I am an unrepentant Python fan like the the rest of my generation, so I picked up Cleese's recent autobiography with the hope of receiving new insights into this group's seminal genius to entertain and provoke at a consistently high intellectual level. What I experienced instead were a lot of chuckles but very little of the magic that brought Montey Python into existence. Maybe Cleese is telling his readers and fans that this cultural phenomenon was nothing more than one generation taking a poke at the inane values and precious ideals of another. Cleese, as usual, tells his personal narrative with zest of growing up in boring old England in a middle-class home. He is a masterful story-teller, with plenty of funny moments to underscore the point that he was the product of a very protected upbringing. How he breaks out of it is hardly sensational given the fact that most baby boomers went through a similar accidental transformation of finding themselves much to the amazement of hypercritical parents. Silly parents and outdated views do not a story make because it is so old hat, so where is the real defining moment in this book? Hard to tell because Cleese tends to avoid putting too fine point on anything to avoid taking himself and his fellow Pythons too seriously. In the end, it is the power of the skit that does it. As Cleese explains, Montey Python was never about acting of any kind but rather the ability to portray the absurdities of life in unforgettably creative and humorous ways. To those looking to relive the moment and discover some new nugget that would explain the creation of so many outrageous characters and silly moments, this book should help in a small way, even though it tends to get bogged down in places with the actual recounting of the Python legend. It doesn't take much insight to know that if David Frost and the BBC hadn't come along when they did, we might never have been the wiser. Such are the accidents of life. I'm not even sure that the author has, by writing this book, succeeded in figuring out how all the individual pieces of this uniquely complex artistic expression called The Flying Circus ever came to be in the first place, but that's okay because we still have the indelible memories of gags by which to reference our past and await our future.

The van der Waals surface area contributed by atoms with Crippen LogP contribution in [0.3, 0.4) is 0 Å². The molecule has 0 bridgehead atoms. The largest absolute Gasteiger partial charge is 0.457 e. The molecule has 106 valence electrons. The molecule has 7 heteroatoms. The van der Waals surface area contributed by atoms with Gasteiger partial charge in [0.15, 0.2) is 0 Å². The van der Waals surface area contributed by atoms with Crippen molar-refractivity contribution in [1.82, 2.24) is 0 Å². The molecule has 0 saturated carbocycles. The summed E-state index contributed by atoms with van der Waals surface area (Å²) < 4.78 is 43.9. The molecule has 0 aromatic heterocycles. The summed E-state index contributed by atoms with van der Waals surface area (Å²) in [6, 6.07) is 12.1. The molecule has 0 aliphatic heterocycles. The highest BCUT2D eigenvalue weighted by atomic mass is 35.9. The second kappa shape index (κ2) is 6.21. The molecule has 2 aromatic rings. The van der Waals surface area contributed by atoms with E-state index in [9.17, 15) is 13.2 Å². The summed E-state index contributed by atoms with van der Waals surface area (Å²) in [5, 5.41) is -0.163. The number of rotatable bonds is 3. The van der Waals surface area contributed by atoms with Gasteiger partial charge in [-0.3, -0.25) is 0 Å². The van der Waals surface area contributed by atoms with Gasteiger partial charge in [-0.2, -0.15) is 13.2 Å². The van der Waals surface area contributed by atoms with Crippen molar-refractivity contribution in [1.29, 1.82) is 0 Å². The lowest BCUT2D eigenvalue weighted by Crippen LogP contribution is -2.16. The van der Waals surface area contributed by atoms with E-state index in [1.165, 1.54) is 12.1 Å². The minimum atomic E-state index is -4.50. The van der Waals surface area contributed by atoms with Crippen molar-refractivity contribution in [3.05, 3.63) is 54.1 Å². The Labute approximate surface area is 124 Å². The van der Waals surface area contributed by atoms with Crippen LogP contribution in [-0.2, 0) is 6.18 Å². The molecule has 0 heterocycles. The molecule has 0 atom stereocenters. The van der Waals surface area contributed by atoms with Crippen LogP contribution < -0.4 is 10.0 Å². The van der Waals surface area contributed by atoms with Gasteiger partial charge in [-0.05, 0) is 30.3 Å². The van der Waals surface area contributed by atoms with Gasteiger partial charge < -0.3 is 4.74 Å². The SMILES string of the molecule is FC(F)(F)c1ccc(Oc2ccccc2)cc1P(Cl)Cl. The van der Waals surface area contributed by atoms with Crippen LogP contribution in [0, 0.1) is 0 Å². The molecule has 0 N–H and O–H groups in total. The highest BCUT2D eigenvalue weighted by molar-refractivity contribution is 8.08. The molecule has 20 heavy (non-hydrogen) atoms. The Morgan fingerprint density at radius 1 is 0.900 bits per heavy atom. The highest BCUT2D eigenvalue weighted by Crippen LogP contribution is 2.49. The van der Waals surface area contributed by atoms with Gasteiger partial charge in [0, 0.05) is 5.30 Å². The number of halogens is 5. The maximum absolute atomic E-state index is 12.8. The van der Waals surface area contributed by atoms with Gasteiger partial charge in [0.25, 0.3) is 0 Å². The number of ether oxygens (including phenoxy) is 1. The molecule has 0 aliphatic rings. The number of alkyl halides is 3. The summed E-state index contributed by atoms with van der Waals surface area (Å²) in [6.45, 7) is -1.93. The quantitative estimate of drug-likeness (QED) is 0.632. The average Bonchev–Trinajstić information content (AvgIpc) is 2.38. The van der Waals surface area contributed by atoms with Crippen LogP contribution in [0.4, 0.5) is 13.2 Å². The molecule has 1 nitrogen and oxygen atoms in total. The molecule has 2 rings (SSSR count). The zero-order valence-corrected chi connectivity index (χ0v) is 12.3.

CDN Proaccurate Quick-Read Thermometer, Silver/Black
CDN Proaccurate Quick-Read Thermometer, Silver/Black
Offered by Canadian Shoppe
Price: CDN$ 23.29
22 used & new from CDN$ 14.10

5.0 out of 5 stars Handy, Speedy and Reliable, March 10 2015
Easy to read, convenient to handle, fast to respond and more accurate than our conventional meat thermometer. What I like about this device that I don't find in others is that it comes a nifty protective kit that saves it from dirt and moisture.